Recent editorials from Alabama newspapers:
Montgomery (Ala.) Advertiser on 'Common core' education standards:
There hasn't been much good news in this profoundly disappointing session of the Legislature, but one shining moment occurred last week when Senate President Pro Tem Del Marsh declared efforts to repeal the "common core" education standards "off the table for this session." They should be off the table forever, but even this more modest victory is a triumph for public education and common sense.
Despite the relentless efforts of opponents to mischaracterize them, the common core standards are not some heavy-handed federal scheme to take control of our state's schools. They weren't developed at the federal level, but by the National Governors Association and the Council of Chief State School Officers.
Alabama had input into the development of the standards. Numerous public hearings were held here to solicit public comment. This is hardly some Washington-hatched sneak attack on local control of schools, yet opponents portray it as the education equivalent of the grassy knoll.
Alabama's most credible voice in public education, state Superintendent Tommy Bice, has repeatedly told legislators and anyone else who will listen that Alabama educators continue to control the curricula used in Alabama classrooms and that the state is not collecting or disseminating any personal information that would identify students. Local school systems continue to control curriculum development and instructional materials and teachers maintain control over lesson plans. Nevertheless, the facts, as plain and indisputable as they are, somehow fail to dissuade opponents.
The common core standards have been adopted by 46 states and the education component of the Department of Defense. ..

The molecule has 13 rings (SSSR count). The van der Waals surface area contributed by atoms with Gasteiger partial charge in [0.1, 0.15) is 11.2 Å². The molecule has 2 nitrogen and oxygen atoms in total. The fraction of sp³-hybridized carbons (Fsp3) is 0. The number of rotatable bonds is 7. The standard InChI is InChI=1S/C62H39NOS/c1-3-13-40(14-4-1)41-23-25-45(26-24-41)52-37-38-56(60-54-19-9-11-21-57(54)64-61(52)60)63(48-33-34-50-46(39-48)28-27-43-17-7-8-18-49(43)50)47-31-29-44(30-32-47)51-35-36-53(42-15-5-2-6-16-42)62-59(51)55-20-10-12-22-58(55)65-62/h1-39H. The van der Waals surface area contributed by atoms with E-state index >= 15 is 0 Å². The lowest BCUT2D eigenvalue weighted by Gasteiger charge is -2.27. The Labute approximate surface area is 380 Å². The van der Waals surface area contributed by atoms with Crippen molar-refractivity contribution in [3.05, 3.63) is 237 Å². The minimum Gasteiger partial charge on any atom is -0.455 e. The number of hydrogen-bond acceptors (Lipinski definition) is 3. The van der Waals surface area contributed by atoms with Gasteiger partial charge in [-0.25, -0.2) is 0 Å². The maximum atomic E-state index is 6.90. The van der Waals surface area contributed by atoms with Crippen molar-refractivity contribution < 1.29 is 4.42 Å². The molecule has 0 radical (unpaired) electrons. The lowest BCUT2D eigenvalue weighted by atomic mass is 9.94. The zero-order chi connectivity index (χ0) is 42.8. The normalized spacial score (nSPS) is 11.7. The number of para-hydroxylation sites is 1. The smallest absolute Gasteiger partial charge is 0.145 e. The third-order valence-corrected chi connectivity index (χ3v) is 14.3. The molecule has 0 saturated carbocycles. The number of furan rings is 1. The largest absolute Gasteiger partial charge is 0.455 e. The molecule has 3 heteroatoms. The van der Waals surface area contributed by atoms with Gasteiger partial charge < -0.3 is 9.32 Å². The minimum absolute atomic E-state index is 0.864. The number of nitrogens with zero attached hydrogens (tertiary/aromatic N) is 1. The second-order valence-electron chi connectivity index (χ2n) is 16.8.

It's heartening to see the repeal efforts taken off the table. It would be better yet to see them buried for good, tamped down deep in the crypt of baseless and damaging ideas born of a blind and intransigent ideology.
Decatur (Ala.) Daily on removing grocery tax, but fairly:
A bill pending in the Alabama Senate would replace the state's grocery tax with a higher sales tax on other goods.
This is one of those times when the solution to a problem is worse than the problem.
Sen. Gerald Dial's bill would end the state's 4 percent sales tax on groceries.
While the bill sponsored by Dial, R-Lineville, would accomplish the commendable goal of eliminating the grocery tax that overburdens the poor, it would increase the sales tax on everything else by 1 percent.
Kimble Forrister, executive director of Alabama Arise Citizens' Policy Project, said replacing one regressive tax with another regressive tax is bad strategy. While a person would pay less in food taxes, the person would spend more for clothes, toiletries and school supplies.
Sales taxes on everyday goods place an unfair burden on the poor. The tax on food highlights this problem at a basic level.
A minimum-wage earner who buys $150 worth of food pays 2 percent of a week's wages on grocery taxes for that food. A person who makes $60,000 a year pays only .05 percent of a week's wages for the same groceries.
In some Alabama cities, combined local and state taxes would rise to 11 percent for nonfood items under Dial's bill. ...